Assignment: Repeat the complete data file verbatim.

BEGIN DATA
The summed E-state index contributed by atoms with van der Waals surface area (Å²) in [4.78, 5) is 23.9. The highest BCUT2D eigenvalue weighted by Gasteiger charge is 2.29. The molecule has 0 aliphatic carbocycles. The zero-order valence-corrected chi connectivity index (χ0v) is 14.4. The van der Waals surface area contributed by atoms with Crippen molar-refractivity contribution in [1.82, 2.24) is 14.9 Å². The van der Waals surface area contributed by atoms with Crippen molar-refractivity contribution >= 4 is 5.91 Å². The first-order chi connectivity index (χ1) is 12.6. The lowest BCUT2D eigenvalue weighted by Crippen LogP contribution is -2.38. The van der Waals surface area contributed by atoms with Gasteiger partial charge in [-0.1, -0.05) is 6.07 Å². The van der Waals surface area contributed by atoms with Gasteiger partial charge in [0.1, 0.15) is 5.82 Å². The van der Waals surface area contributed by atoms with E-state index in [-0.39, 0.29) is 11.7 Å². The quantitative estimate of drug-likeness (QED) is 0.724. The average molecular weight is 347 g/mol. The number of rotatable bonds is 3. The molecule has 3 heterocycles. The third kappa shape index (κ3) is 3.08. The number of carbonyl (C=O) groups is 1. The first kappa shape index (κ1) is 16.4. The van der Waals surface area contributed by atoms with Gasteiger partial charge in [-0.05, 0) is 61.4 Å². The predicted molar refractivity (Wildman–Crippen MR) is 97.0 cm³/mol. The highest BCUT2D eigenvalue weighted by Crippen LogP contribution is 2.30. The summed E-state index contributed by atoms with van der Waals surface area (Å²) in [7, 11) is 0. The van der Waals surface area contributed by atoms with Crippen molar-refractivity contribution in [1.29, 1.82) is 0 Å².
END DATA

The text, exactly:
The summed E-state index contributed by atoms with van der Waals surface area (Å²) in [4.78, 5) is 23.9. The highest BCUT2D eigenvalue weighted by Gasteiger charge is 2.29. The molecule has 0 aliphatic carbocycles. The zero-order valence-corrected chi connectivity index (χ0v) is 14.4. The van der Waals surface area contributed by atoms with Crippen molar-refractivity contribution in [1.82, 2.24) is 14.9 Å². The van der Waals surface area contributed by atoms with Crippen molar-refractivity contribution >= 4 is 5.91 Å². The first-order chi connectivity index (χ1) is 12.6. The lowest BCUT2D eigenvalue weighted by Crippen LogP contribution is -2.38. The van der Waals surface area contributed by atoms with Gasteiger partial charge in [-0.1, -0.05) is 6.07 Å². The van der Waals surface area contributed by atoms with Gasteiger partial charge in [0.1, 0.15) is 5.82 Å². The van der Waals surface area contributed by atoms with E-state index in [-0.39, 0.29) is 11.7 Å². The quantitative estimate of drug-likeness (QED) is 0.724. The average molecular weight is 347 g/mol. The number of rotatable bonds is 3. The molecule has 3 heterocycles. The third kappa shape index (κ3) is 3.08. The number of carbonyl (C=O) groups is 1. The first kappa shape index (κ1) is 16.4. The van der Waals surface area contributed by atoms with Gasteiger partial charge in [-0.05, 0) is 61.4 Å². The predicted molar refractivity (Wildman–Crippen MR) is 97.0 cm³/mol. The highest BCUT2D eigenvalue weighted by Crippen LogP contribution is 2.30. The summed E-state index contributed by atoms with van der Waals surface area (Å²) in [7, 11) is 0. The van der Waals surface area contributed by atoms with Crippen molar-refractivity contribution in [1.29, 1.82) is 0 Å².